— Will Steger, from his 2014 solo boundary waters trip during spring break-up.

He was at it again the other day, Will Steger, envisioning the time — soon — when he can clear his head of the day-to-day stuff and live, as he says, in the moment.

By Dennis Anderson, Star Tribune, February 28, 2015

Continue Reading…

Solo 2015

In late March 2015, I will begin a 200-mile canoe-sled solo over the northern rivers and lakes along the Minnesota/Canadian border. This expedition during the spring break-up is a personal journey to experience the beauty of the season and to expand my knowledge and skills. Through daily satellite dispatches, I will be sharing my adventure along the way. As I travel, I will attempt to answer just what goes on inside an explorer’s head, the ‘why’ behind my fifty-years of expedition experience.


The route that I have chosen is most challenging. I will travel through a string of rivers and lakes. It’s a varied country of waterfalls, rapids, and steep narrows, ranging from small gem-like lakes to large complex bodies of frozen water. There will be danger and hardships, but beneath this veneer is the beauty of the moment. In fact, survival depends on being ever-present and spontaneous rather than moving passively along a pre-determined course.

2014 quetico leadimageThe ice, too, will vary as the spring break-up moves along. As I start off on the last edge of winter, most of the rivers will be frozen, except for dark ribbons of fast moving current that wind through the thin ice. As the spring sun intensifies, the current will begin to erode the river ice, making it unpredictable. There will be a thaw/freeze cycle where the temperature cycle takes wild swings with highs above freezing and lows that plunge to the sub-zero. On these nights a crust forms allowing me to travel using the stars as my guide. Sometimes there are deep snowfalls; even blizzards or I might hit temperatures without substantial night freezes. These warmer conditions with the deep slushy snow at first bring on tough hauling, forcing me to relay to make forward progress. Once the snow melts down on the lake ice, these friction free surfaces allow me to travel 20-30 mile days.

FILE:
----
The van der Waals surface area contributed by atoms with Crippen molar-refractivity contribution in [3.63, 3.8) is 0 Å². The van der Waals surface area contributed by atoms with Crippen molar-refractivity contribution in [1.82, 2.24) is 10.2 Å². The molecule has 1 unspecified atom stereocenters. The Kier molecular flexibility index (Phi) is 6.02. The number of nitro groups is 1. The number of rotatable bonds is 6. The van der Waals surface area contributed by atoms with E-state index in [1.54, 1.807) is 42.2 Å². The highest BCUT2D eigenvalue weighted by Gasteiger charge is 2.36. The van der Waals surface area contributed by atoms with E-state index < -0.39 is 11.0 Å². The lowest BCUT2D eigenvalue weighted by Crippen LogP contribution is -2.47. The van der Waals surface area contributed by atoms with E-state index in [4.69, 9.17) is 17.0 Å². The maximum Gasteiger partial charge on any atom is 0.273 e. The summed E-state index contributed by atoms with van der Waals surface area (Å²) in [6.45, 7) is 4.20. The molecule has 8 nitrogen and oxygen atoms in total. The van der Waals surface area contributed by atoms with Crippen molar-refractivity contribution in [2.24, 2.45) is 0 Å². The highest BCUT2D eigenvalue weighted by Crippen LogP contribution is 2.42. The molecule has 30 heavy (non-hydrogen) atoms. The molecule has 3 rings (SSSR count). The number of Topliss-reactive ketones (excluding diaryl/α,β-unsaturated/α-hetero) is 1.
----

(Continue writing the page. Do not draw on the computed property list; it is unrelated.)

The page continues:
Next, the rivers will open, as long shore leads form on the lakes. The hauling season will soon come to an end as I will switch to paddling my canoe through the open water. This complex break up process can take anywhere from three to seven weeks. I will travel with four weeks of food and fuel that I can ration down to last five weeks or more, if necessary.

It is going to be a great adventure and I hope you can follow along with me to explore the spring break-up in the north country.


The Route

My route will take me through Ontario’s, Quetico Provincial Park and the border lakes of the Boundary Waters Canoe Area of Minnesota. The expedition will begin on Lake Saganaga at the terminus of the Gunflint trail. I will follow the Falls chain north to Sturgeon Lake. At Sturgeon, I travel southwest down the Maligne River, across Lac La Croix and then west down the Namakan River. If I reach Lake Namakan successfully, I will either take the large border lakes west to International Fall, or travel east, following the border lakes and rivers back home to my cabin north of Ely, Minnesota.